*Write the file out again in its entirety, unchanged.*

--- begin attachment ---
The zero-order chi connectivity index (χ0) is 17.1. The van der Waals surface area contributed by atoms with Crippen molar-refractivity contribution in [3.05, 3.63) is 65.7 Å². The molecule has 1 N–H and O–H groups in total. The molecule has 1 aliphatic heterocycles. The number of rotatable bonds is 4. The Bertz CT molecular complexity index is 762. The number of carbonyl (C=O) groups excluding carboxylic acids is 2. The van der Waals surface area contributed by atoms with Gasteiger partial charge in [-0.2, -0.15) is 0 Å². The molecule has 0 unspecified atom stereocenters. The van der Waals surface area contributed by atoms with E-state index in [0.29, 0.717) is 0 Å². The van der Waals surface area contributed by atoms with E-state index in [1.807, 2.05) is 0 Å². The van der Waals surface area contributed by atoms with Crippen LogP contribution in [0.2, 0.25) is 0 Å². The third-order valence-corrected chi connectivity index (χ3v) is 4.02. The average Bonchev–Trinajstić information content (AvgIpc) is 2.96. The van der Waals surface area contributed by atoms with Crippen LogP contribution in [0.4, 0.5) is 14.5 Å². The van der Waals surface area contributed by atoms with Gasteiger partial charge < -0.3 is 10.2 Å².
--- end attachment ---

The zero-order chi connectivity index (χ0) is 17.1. The van der Waals surface area contributed by atoms with Crippen molar-refractivity contribution in [3.05, 3.63) is 65.7 Å². The molecule has 1 N–H and O–H groups in total. The molecule has 1 aliphatic heterocycles. The number of rotatable bonds is 4. The Bertz CT molecular complexity index is 762. The number of carbonyl (C=O) groups excluding carboxylic acids is 2. The van der Waals surface area contributed by atoms with Gasteiger partial charge in [-0.2, -0.15) is 0 Å². The molecule has 0 unspecified atom stereocenters. The van der Waals surface area contributed by atoms with E-state index in [0.29, 0.717) is 0 Å². The van der Waals surface area contributed by atoms with E-state index in [1.807, 2.05) is 0 Å². The van der Waals surface area contributed by atoms with Crippen LogP contribution in [0.2, 0.25) is 0 Å². The third-order valence-corrected chi connectivity index (χ3v) is 4.02. The average Bonchev–Trinajstić information content (AvgIpc) is 2.96. The van der Waals surface area contributed by atoms with Crippen LogP contribution in [0.4, 0.5) is 14.5 Å². The van der Waals surface area contributed by atoms with Gasteiger partial charge < -0.3 is 10.2 Å².